[OPE-L:4920] Re: Sraffa's Non-Proof

john ernst (ernst@pipeline.com)
Mon, 5 May 1997 12:51:49 -0700 (PDT)

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Responding to me, Ajit writes:

At 10:04 AM 5/1/97 -0700, John E wrote:

>Your point is well-taken. For real prices to appear in these
>n-commodity models, we should be able to designate one of the
>commodities as the money commodity and express all prices in
>terms of it. Here, I think n must be greater than 2. Using
>those prices, we could make inter-temporal comparisons of prices.
>In this way, the models can become models of an economy in time
>rather than "at the moment."
>This is precisely what I have never found in Sraffa.

John, why do you think Sraffa bothered to develop the standard commodity? To
overcome a particular problem Ricardo's labor theory of value had gotten him
into, and had become the single most important theoretical cause for the
fall of the Ricardian economy. This is the problem of arbitrary money
commodity. My impression is that most of the Marxist scholars who went into
introducing money in the transformation problem debate did not read Sraffa's
'introduction' to Ricardo. This would have clarified a lot of intricate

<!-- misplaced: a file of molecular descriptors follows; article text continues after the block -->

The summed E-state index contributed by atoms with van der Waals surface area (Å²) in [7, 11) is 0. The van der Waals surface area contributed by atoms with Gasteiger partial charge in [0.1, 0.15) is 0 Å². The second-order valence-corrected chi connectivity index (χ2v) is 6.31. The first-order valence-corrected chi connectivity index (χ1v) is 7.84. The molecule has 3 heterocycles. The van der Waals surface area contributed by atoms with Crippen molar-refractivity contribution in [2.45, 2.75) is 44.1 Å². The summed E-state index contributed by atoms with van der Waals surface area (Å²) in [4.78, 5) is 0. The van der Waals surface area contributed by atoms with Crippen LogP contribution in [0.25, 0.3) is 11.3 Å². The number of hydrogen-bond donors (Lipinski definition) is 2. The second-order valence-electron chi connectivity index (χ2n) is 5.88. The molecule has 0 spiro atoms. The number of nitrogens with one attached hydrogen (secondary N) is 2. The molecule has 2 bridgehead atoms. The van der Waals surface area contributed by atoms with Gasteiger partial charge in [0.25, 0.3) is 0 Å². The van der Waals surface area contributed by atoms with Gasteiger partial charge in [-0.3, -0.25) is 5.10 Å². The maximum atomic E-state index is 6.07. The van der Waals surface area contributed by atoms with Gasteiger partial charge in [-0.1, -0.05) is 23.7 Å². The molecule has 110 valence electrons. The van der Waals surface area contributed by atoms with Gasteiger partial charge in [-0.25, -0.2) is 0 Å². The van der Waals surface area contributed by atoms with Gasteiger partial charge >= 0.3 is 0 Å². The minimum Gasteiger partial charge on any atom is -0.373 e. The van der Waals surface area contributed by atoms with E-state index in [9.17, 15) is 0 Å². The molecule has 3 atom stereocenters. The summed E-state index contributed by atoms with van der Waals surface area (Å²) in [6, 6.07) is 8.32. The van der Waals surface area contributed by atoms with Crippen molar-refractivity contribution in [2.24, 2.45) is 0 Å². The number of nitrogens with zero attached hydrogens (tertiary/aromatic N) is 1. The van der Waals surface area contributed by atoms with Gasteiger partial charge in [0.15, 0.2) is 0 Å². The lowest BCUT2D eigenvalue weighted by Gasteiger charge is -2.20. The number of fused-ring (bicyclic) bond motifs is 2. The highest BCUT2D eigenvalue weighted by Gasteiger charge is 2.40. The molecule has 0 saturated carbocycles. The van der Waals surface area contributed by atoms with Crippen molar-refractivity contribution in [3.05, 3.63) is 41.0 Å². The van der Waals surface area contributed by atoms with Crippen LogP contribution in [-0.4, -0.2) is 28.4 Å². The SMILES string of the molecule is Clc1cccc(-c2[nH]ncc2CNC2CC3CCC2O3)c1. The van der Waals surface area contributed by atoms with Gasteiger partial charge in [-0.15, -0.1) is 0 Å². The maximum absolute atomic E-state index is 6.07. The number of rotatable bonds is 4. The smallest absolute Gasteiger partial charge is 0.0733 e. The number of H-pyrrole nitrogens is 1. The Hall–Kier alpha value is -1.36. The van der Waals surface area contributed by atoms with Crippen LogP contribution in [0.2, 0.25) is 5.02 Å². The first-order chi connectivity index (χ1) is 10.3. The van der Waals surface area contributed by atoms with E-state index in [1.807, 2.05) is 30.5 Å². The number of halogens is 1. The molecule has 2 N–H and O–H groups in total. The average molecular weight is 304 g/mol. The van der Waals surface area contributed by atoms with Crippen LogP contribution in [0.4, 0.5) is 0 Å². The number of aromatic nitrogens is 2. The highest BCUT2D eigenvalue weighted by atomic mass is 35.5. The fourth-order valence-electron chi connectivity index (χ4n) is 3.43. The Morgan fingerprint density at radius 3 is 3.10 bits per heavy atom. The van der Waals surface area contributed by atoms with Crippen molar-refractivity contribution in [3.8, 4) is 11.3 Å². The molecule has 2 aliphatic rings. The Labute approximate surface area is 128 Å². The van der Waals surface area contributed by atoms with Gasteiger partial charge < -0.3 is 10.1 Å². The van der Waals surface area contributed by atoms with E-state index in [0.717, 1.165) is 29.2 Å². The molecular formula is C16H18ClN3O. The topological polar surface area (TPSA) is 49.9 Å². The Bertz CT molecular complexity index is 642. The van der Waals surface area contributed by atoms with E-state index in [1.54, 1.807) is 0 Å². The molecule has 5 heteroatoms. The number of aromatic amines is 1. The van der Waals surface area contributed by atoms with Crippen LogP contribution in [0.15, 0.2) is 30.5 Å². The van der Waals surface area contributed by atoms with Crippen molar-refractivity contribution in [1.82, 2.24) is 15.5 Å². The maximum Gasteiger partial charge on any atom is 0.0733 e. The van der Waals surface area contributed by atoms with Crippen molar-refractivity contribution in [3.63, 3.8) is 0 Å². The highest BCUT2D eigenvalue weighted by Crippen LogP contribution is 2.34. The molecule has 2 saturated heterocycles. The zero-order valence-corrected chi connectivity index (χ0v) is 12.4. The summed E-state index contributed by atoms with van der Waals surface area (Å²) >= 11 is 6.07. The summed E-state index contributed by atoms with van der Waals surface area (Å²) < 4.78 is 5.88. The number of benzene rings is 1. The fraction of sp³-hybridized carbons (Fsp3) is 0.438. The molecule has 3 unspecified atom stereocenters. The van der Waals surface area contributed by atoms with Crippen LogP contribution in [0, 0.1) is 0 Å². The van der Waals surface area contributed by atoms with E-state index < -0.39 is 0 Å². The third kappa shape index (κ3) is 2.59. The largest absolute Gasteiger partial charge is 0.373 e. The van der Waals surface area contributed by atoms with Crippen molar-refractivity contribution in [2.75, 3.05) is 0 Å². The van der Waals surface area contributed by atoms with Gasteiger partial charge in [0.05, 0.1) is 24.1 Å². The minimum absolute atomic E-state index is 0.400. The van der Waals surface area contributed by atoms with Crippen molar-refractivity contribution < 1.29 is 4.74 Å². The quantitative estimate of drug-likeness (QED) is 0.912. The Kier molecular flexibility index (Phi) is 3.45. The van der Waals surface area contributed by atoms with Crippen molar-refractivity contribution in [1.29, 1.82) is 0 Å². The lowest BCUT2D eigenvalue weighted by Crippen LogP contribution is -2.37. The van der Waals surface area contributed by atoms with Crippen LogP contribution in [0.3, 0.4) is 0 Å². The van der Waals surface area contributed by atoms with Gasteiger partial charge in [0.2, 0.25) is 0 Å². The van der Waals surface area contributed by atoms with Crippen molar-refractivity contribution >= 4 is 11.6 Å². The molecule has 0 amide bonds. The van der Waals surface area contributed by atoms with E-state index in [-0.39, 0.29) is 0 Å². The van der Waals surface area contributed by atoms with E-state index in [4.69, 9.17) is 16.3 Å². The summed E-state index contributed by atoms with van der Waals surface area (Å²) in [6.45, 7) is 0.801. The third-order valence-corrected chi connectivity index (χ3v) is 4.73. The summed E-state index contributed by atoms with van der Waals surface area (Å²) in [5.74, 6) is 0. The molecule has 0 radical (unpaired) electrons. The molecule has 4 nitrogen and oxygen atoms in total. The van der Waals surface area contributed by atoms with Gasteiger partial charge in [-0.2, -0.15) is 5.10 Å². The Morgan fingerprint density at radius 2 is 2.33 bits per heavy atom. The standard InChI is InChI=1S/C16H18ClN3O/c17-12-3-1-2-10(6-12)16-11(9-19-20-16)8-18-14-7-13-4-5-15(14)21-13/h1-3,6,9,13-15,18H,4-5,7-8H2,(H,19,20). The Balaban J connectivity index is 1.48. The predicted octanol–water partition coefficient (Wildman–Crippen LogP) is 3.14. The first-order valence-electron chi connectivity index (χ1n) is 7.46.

theoretical issues and saved them a lot of mistakes as well as time. The
standard commodity is of help for one kind of intertemporal comparison, ie.
when real wages or profit changes and everything else remain constant. The
problem of choice of the unit of measure is a serious theoretical problem,
which not many Marxists show a good appreciation for. May be Riccardo would
like to say something on this. Cheers,
ajit sinha

To which I respond:

Of course, Sraffa does have a standard commodity. And, indeed, it
does solve some of Ricardo's problems. That said, it is still
unclear to me how one can substitute the standard commodity
for a money commodity. That is, I think there are problems with
such a substitution. Before I list a few, let me say that I
do not see these problems as a shortcoming in Sraffa's work. Again,
the work itself was not designed to be a critique of Marx nor was
it intended to be a model of an economy. Only to those who use
his effort along these lines does the following apply:

1. At what "prices" are the inputs of the second period in a
Sraffa model purchased given technical change? If prices are
given only in terms of the standard commodity, are the inputs
to priced according to the standard commodity of the first
period or the second, given that technical change affected the
standard commodity from one period to the next.

2. Do capitalists hoard the standard commodity? Are bank reserves
made up of quantities of the standard commodity? Can one readily
exchange the standard commodity for "dollars", "pounds", "yen", etc.?

3. Is debt measured in terms of the standard commodity? Are payments
to be made in terms of the standard commodity?

4. How do capitalists measure their depreciation funds? Again, is it
in terms of the standard commodity?


Those are some of the problems I see with the application of Sraffa's
work to Marx's work. Since you mention the transformation problem,
I'd like to hear your comments on my "The High Cost of Prices", posted
to OPE-L.

Obscurantist as always,